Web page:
At the Walla Walla Treaty Council in May and June of 1855, the Yakama Nation’s ancestors met with United States representatives to negotiate the Treaty with the Yakamas of June 9, 1855. Article III, paragraph 2 of the Treaty reserves the Yakama Nation’s “right of taking fish at all usual and accustomed places . . .” including many places throughout the Columbia River basin. At no point during these negotiations did the United States express a claimed right of dominion over the Yakama Nation’s traditional lands that would allow the United States to unilaterally ignore the Treaty. Territorial Governor Isaac I. Stevens did not explain that the United States would dam the rivers and violate the Yakama Nation’s Treaty-reserved fishing rights without the Yakama Nation’s free, prior, and informed consent.
What followed was a 100-year conquest of the Columbia River by the United States. First, the United States Supreme Court paved the way by affirming federal regulatory authority over navigable waterways like the Columbia River in Gilman v. Philadelphia, 70 U.S. 713 (1866), and Congress’ extra-constitutional plenary authority over Indian affairs in United States v. Kagama, 188 U.S. 375 (1886). Congress then exercised this supposed authority by passing a series of legislative acts without the Yakama Nation’s consent, including Rivers and Harbors Acts, Right of Way Acts, the General Dams Act, the Federal Water Power Act, and the Bonneville Project Act, all of which facilitated construction of the lower Columbia River dams without regard for the Yakama Nation’s Treaty-reserved rights.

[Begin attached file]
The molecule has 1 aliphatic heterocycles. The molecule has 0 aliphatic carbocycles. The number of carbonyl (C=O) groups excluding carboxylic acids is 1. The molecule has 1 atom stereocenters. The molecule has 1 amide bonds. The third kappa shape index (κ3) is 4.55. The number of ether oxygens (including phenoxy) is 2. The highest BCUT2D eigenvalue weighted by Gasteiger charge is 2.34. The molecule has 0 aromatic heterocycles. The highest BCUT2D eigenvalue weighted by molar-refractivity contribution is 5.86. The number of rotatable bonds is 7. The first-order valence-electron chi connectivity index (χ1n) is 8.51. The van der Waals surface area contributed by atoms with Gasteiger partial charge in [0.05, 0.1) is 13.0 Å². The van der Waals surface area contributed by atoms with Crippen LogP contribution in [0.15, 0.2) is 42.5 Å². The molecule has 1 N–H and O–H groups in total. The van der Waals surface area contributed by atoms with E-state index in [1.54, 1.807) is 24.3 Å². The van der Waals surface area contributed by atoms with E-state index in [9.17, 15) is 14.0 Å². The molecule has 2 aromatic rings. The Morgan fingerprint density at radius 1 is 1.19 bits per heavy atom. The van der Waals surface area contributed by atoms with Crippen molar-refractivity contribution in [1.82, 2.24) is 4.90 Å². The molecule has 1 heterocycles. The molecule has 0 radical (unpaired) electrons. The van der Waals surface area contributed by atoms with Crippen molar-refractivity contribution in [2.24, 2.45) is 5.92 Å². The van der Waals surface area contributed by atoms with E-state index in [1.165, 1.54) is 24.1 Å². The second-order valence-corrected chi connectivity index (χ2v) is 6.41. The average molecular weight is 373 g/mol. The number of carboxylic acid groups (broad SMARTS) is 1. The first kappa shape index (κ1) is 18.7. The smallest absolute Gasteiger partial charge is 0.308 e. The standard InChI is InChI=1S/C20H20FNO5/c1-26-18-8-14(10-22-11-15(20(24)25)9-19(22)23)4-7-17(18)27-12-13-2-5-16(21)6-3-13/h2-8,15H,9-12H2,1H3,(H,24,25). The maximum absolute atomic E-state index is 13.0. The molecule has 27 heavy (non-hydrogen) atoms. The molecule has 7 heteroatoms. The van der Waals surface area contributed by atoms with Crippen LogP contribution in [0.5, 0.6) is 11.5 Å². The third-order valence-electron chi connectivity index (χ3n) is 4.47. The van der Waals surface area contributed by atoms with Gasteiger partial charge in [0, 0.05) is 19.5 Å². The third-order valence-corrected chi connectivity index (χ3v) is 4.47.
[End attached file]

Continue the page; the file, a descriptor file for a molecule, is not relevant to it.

During the Depression, Congress passed the National Industrial Recovery Act authorizing President Franklin D. Roosevelt to approve public works projects like the Bonneville Dam. Construction started in 1933, but President Roosevelt’s approval of the project was quickly deemed unconstitutional in Schechter Poultry Corp. v. United States, 295 U.S. 495 (1935). The authorization was an unconstitutional delegation of legislative authority from Congress to the President. It should have been deemed unconstitutional under the United States Constitution’s Supremacy Clause — which says the Treaty of 1855 is the “supreme law of the land” — because it was inconsistent with the rights reserved to the Yakama Nation by Treaty. Any argument to the contrary is an argument that Congress has plenary power over Indian affairs rooted in the false religious doctrine of Christian discovery.
Congress quickly re-approved the Bonneville Dam’s construction, which was completed in 1938. The Dalles Dam was built from 1952 to 1957, and the John Day Dam was built from 1968 to 1972. The Yakama Nation, as co-equal sovereign and signatory to the Treaty of 1855, never approved the construction of these dams. They inundated the villages, burial grounds, fishing places, and ceremonial sites that we used since time immemorial. Celilo Falls was the trading hub for Native Peoples throughout the northwest. The United States detonated it with explosives and drowned it with the Dalles Dam. After the Dalles Dam’s construction had already started, the United States negotiated an insignificant settlement with the Yakama Nation for the damage caused by the Dam. This was domination and coercion, not consent.